Tax allowances increase: How much will Personal Allowance rise by in 2021/2022?

Rishi Sunak may have to break income tax promise says expert

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In the UK, the amount of tax someone pays depends on their earnings. The 2020/2021 tax year will draw to a close on April 5, 2021. From April 6, the 2021/2022 tax year will begin and some tax allowances will rise. Read on to find out more about the increases.

What is the Personal Allowance?

Income Tax is a tax on earnings, but it is only paid on earnings over a certain amount.

The Personal Allowance is the amount someone can earn before they start paying tax.

The Government sets the amount of the Personal Allowance and it usually increases every year.

How much will tax allowances rise by in 2021/2022?

The Personal Allowance is currently set at £12,500 for the 2020/2021 tax year.

In 2021/2022, the Personal Allowance will rise by 0.5 percent to £12,570.

The income limit for the Personal Allowance will remain at £100,000 for the 2021/2022 tax year.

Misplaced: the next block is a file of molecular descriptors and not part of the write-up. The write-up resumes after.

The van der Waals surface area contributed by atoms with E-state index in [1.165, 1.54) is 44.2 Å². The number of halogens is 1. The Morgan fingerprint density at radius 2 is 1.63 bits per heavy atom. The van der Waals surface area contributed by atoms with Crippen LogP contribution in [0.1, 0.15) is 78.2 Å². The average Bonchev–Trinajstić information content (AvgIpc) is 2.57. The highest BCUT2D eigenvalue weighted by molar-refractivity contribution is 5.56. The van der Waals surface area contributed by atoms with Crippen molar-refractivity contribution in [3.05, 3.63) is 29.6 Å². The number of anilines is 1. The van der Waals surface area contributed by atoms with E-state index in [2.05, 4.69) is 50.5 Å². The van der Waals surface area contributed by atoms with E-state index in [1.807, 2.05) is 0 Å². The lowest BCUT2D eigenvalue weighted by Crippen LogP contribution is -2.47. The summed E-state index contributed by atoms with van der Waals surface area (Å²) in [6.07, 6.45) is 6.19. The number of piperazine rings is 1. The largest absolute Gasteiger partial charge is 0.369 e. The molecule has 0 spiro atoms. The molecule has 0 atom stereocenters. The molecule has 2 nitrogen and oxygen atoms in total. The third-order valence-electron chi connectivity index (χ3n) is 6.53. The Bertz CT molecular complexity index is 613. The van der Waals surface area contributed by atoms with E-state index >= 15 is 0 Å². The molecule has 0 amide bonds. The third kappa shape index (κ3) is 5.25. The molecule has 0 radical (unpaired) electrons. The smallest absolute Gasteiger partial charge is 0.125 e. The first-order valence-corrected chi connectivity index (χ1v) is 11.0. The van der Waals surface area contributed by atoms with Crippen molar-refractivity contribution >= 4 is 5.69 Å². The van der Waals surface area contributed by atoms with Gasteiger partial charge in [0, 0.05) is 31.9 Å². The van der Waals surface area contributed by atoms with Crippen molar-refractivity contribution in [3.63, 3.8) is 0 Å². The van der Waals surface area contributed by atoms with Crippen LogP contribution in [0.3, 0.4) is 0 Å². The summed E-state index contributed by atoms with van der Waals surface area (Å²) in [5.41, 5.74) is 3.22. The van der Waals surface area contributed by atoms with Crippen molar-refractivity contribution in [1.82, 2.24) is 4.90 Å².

The income limit for married couple’s allowance will rise, from £30,200 to £30,400.

The Government website explains: “The Personal Allowance reduces where the income is above £100,000 – by £1 for every £2 of income above the £100,000 limit.

“This reduction applies irrespective of date of birth.

“The Income limit for married couple’s allowance is an age-related allowance.

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“It is reduced by £1 for every £2 of income over this limit.”

For income between £12,501 and £50,000, the basic rate of Income Tax is 20 percent.

The higher-rate Income Tax threshold of 40 percent is currently £50,000, but this will rise to £50,270 in April 2021.

The additional-rate Income Tax threshold of 45 percent is currently £150,000 and this rate will remain the same for April 2021.

Will tax thresholds rise in 2022?

In the Budget in March 2021, Chancellor Rishi Sunak announced Income Tax thresholds will be frozen until 2026 to deal with the economic situation caused by coronavirus.

This means over the next few years, some people could find their income puts them in a higher tax bracket.

Therefore, some people will have to pay more tax in the future than they would have should thresholds have risen every year.

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